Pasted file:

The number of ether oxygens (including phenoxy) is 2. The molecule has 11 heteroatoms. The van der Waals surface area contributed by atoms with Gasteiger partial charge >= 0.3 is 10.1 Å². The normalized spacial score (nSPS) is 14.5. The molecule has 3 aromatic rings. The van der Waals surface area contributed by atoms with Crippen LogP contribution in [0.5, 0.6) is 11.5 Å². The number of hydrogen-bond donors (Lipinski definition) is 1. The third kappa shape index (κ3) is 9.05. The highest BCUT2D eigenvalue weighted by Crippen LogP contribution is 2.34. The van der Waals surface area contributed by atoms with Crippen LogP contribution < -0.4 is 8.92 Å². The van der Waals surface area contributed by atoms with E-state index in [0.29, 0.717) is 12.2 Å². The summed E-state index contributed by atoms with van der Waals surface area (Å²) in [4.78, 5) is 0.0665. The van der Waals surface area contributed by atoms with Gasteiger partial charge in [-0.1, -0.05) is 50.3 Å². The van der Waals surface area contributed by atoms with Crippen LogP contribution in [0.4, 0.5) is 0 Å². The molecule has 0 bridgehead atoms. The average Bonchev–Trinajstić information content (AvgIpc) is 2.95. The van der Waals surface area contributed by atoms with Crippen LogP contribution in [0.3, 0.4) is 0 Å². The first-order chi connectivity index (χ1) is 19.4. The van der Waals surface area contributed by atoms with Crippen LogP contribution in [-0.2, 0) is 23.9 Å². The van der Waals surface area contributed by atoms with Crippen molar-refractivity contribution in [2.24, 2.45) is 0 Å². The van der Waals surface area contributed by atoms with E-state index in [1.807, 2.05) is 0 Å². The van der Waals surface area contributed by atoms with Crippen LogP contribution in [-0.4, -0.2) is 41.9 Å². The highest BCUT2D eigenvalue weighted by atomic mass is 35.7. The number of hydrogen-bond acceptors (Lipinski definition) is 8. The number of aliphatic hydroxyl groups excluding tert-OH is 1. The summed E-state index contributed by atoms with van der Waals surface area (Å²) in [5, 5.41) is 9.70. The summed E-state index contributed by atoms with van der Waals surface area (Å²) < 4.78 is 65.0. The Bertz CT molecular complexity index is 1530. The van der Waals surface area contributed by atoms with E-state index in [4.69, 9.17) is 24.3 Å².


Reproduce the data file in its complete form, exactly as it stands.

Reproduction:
The number of ether oxygens (including phenoxy) is 2. The molecule has 11 heteroatoms. The van der Waals surface area contributed by atoms with Gasteiger partial charge >= 0.3 is 10.1 Å². The normalized spacial score (nSPS) is 14.5. The molecule has 3 aromatic rings. The van der Waals surface area contributed by atoms with Crippen LogP contribution in [0.5, 0.6) is 11.5 Å². The number of hydrogen-bond donors (Lipinski definition) is 1. The third kappa shape index (κ3) is 9.05. The highest BCUT2D eigenvalue weighted by Crippen LogP contribution is 2.34. The van der Waals surface area contributed by atoms with Crippen LogP contribution < -0.4 is 8.92 Å². The van der Waals surface area contributed by atoms with E-state index in [0.29, 0.717) is 12.2 Å². The summed E-state index contributed by atoms with van der Waals surface area (Å²) in [4.78, 5) is 0.0665. The van der Waals surface area contributed by atoms with Gasteiger partial charge in [-0.1, -0.05) is 50.3 Å². The van der Waals surface area contributed by atoms with Crippen LogP contribution in [0.4, 0.5) is 0 Å². The molecule has 0 bridgehead atoms. The average Bonchev–Trinajstić information content (AvgIpc) is 2.95. The van der Waals surface area contributed by atoms with Crippen LogP contribution in [0.3, 0.4) is 0 Å². The first-order chi connectivity index (χ1) is 19.4. The van der Waals surface area contributed by atoms with Crippen LogP contribution in [-0.2, 0) is 23.9 Å². The van der Waals surface area contributed by atoms with Crippen molar-refractivity contribution in [2.24, 2.45) is 0 Å². The van der Waals surface area contributed by atoms with E-state index in [1.807, 2.05) is 0 Å². The van der Waals surface area contributed by atoms with Crippen LogP contribution in [-0.4, -0.2) is 41.9 Å². The highest BCUT2D eigenvalue weighted by atomic mass is 35.7. The number of hydrogen-bond acceptors (Lipinski definition) is 8. The number of aliphatic hydroxyl groups excluding tert-OH is 1. The summed E-state index contributed by atoms with van der Waals surface area (Å²) in [5, 5.41) is 9.70. The summed E-state index contributed by atoms with van der Waals surface area (Å²) < 4.78 is 65.0. The Bertz CT molecular complexity index is 1530. The van der Waals surface area contributed by atoms with E-state index in [4.69, 9.17) is 24.3 Å².